Racquet Up Up Up!

    Jan 26, 2018 4:57:52 PM / by Nicole Garon

    Does your squash game suffer from the following symptoms?

    • Infrequent and/or poor volleys
    • Sloppy racquet errors
    • Fat shots and/or loose drives
    • Unnecessary and/or excessive boasts

    If you feel that you are tormented from the above complications, you may be suffering from “Late or Lazy Racquet Prep”.

    It may seem simple and inconsequential, but racquet preparation is far from a trivial or minor thing. Why? To put it simply, the ball is moving with pace and trajectory, it does not stop and wait for you to hit it at the optimal strike zone. If your racquet isn’t ready, then you have lost the opportunity to hit the ball at the prime impact point (at or slightly in front of the hip closest to the front wall). Once the ball is past the ideal impact position, the swing is compromised and shot selection becomes drastically reduced.

    Having the racquet ready means your wrist is cocked and the head of the racquet as at your hips or higher. Dangling the racquet head by the floor with a loose wrist does not constitute as “prepared”. As soon as your previous swing is completed you should try to form the habit of immediately re-setting the ready position.

    The way I tend to teach this is to connect the racquet head movement to the shoulders. As you are back to the T from your previous shot, your wrist is cocked (yet relaxed). Once you see the ball moving to the left or right side, your shoulders turn to prep the body for hitting the forehand or backhand. As the shoulders turn the racquet head goes up with that movement. Doing this will have your racquet ready for anything that comes its way!

    Keep this sequence in mind.

    1. EYE – See the ball so you can turn the body and react accordingly.
    2. RACQUET – What the eye sees the racquet head responds to ( up for forehand prep or up for backhand prep)
    3. FEET – Move the body behind the ball to strike it in the optimal spot.

    Yes. The feet move last. The racquet is ready before (or as) you go to the ball! This tiny little thing can make a significant positive impact on your game.

    With good racquet preparation you can and will reduce the symptoms outlined above.

    First and foremost the racquet head is suddenly available for the VOLLEY. Adding the volley into your game helps in so many ways.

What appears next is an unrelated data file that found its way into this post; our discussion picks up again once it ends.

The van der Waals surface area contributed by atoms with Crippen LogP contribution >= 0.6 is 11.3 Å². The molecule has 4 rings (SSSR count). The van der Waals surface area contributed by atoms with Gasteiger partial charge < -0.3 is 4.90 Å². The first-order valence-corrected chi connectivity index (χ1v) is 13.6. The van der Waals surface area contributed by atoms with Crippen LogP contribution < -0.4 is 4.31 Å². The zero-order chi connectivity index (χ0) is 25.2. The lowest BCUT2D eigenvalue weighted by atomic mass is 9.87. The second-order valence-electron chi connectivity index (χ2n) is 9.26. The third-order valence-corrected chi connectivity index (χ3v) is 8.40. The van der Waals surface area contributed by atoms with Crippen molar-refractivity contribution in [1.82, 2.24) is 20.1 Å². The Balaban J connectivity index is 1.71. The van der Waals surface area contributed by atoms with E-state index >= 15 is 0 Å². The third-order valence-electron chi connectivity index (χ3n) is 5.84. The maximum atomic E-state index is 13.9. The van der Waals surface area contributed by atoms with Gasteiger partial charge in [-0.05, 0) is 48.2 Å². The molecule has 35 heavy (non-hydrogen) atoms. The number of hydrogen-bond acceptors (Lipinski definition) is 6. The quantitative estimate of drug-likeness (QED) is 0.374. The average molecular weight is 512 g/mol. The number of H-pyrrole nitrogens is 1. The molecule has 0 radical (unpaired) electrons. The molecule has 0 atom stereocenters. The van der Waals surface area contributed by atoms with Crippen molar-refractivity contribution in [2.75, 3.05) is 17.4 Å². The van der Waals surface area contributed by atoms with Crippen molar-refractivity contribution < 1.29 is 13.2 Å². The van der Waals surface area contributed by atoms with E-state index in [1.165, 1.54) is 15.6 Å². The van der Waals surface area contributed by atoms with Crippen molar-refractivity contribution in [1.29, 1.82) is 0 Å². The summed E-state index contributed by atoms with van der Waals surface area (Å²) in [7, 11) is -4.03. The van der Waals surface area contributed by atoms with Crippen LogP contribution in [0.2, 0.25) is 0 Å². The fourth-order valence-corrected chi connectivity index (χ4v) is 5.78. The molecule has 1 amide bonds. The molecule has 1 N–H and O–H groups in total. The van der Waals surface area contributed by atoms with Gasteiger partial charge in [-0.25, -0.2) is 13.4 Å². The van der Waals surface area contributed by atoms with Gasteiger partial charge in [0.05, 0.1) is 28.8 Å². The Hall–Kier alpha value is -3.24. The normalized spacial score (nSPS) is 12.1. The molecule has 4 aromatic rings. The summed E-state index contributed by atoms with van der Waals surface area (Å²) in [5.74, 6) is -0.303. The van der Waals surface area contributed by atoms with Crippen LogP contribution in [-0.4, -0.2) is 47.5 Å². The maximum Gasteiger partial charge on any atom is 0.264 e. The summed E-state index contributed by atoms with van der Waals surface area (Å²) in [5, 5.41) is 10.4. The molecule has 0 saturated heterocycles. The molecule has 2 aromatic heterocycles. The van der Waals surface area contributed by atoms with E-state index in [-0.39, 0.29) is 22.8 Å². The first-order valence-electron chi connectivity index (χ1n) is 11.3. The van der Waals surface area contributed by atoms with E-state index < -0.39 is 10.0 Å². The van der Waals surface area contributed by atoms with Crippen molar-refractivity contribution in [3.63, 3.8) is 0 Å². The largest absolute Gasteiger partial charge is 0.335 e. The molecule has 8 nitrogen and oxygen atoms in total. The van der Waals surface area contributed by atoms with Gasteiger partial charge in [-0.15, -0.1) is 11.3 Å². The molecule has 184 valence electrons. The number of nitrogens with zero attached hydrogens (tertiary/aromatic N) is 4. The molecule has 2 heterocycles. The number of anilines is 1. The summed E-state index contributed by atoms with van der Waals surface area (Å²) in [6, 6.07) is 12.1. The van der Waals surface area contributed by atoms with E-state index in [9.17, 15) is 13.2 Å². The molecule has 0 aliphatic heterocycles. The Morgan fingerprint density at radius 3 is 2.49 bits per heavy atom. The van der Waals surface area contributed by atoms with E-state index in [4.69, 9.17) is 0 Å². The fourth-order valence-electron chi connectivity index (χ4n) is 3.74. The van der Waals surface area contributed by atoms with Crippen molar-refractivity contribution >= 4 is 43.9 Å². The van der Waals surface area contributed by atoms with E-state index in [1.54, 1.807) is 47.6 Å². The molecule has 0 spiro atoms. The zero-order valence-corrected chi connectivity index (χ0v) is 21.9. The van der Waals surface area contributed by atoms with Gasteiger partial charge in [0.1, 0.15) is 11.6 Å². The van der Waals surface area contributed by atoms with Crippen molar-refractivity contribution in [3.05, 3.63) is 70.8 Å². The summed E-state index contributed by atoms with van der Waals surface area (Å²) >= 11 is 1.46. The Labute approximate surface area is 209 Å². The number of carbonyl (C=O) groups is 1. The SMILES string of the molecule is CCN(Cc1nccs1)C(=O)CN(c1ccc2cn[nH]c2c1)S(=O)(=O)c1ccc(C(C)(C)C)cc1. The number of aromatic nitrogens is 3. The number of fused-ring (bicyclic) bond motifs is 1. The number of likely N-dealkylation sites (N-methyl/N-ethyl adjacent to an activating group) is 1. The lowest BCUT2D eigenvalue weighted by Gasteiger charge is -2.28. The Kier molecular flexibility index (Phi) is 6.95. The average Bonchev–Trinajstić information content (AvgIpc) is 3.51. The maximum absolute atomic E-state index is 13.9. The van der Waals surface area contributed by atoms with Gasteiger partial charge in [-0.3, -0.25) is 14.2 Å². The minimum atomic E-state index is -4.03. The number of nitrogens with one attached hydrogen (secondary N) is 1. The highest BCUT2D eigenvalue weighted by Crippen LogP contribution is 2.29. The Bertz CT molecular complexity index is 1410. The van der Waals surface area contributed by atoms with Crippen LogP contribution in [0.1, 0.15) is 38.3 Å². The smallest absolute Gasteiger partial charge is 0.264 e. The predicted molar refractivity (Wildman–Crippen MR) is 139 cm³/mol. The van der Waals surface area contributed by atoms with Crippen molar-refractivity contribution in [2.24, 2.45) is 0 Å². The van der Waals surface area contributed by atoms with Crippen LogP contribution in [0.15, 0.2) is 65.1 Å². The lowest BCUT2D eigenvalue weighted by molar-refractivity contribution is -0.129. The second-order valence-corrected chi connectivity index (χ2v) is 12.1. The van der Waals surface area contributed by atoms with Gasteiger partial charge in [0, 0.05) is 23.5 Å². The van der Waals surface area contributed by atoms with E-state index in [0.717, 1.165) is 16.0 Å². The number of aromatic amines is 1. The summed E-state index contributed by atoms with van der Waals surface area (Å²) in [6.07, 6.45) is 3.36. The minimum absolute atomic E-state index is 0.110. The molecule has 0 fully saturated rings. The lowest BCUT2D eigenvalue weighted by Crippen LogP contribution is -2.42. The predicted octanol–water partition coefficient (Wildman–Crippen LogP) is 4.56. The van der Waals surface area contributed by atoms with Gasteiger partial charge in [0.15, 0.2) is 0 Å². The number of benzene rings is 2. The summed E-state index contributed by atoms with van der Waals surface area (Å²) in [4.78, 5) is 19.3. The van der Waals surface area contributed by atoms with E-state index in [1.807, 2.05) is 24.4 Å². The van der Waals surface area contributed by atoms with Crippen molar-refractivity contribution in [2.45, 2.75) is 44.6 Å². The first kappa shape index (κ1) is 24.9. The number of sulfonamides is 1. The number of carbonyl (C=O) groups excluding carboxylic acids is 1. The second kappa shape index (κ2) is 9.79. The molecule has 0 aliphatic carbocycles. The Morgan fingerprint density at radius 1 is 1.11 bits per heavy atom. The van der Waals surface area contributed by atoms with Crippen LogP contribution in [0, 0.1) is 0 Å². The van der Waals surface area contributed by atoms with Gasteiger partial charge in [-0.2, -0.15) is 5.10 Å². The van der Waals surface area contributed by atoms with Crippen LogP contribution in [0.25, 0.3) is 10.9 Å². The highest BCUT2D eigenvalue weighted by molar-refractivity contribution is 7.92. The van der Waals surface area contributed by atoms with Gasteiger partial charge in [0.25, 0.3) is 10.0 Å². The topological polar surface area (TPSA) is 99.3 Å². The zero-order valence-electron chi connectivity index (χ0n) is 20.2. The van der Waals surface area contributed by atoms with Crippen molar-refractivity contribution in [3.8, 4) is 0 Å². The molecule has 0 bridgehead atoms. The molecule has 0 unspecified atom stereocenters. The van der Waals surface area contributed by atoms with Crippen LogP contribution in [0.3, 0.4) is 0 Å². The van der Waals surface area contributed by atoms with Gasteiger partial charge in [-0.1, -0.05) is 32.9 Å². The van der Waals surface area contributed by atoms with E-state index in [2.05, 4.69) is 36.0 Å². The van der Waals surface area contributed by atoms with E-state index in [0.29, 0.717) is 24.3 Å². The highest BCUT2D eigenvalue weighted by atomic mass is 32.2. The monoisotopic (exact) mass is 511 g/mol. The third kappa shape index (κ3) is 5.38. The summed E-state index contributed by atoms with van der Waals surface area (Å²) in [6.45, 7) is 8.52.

• Takes time away from your opponent between their shots (putting them under pressure)
    • Takes you out of the back corners where trouble tends to occur
    • Puts pace and variety into the game
    • Helps maintain your T position

    Secondly, having the racquet ready REDUCES RACQUET ERRORS / SLOPPY, LOOSE SHOTS and provides shot options other than the BOAST. When the racquet head is ready before the ball hits the optimal strike zone, your swing is smooth and clean. Weight shift is forward and through the ball. When the ball is in front of the swing all shots are accessible. If you are in the process of lifting the racquet to hit the ball when you get to it, then the ball moves behind the front hip meaning the weight shift reverses to the back foot, pulling the ball loose. Letting the ball get behind the body also diminishes shot options. It is very difficult to drop, cross-court, or even get in a tight drive. More often than not you are stuck with a boast to keep the ball in play. Making your game predictable and vulnerable to attack.

    Not only does racquet prep help with the above elements, it provides the ability to ADD DECEPTION into your game.  When your racquet is early, then you have time to “hold” your shot instead of swinging quickly before the ball completely passes you by. That slight pause before you stroke the ball muddles up the natural movement and flow of your opponent.  They either become flat footed or lean to one side or the other. Both are difficult to recover from once the ball is struck, especially if they are leaning the wrong way. This kind of recovery to get to the next ball can put a lot of pressure on your opponent and wears them out!

    In conclusion, if you are suffering from Late and/or Lazy Racquet Prep, it is highly recommended to alleviate these symptoms with a bit of hard work and practice.
    Remember – EYE, RACQUET, FEET.
    Small fix – big difference!

    Racquet UP UP UP.

    Good Luck.


    Tags: Squash Tips, Squash Training, squash tips, squash training

    Nicole Garon

    Written by Nicole Garon

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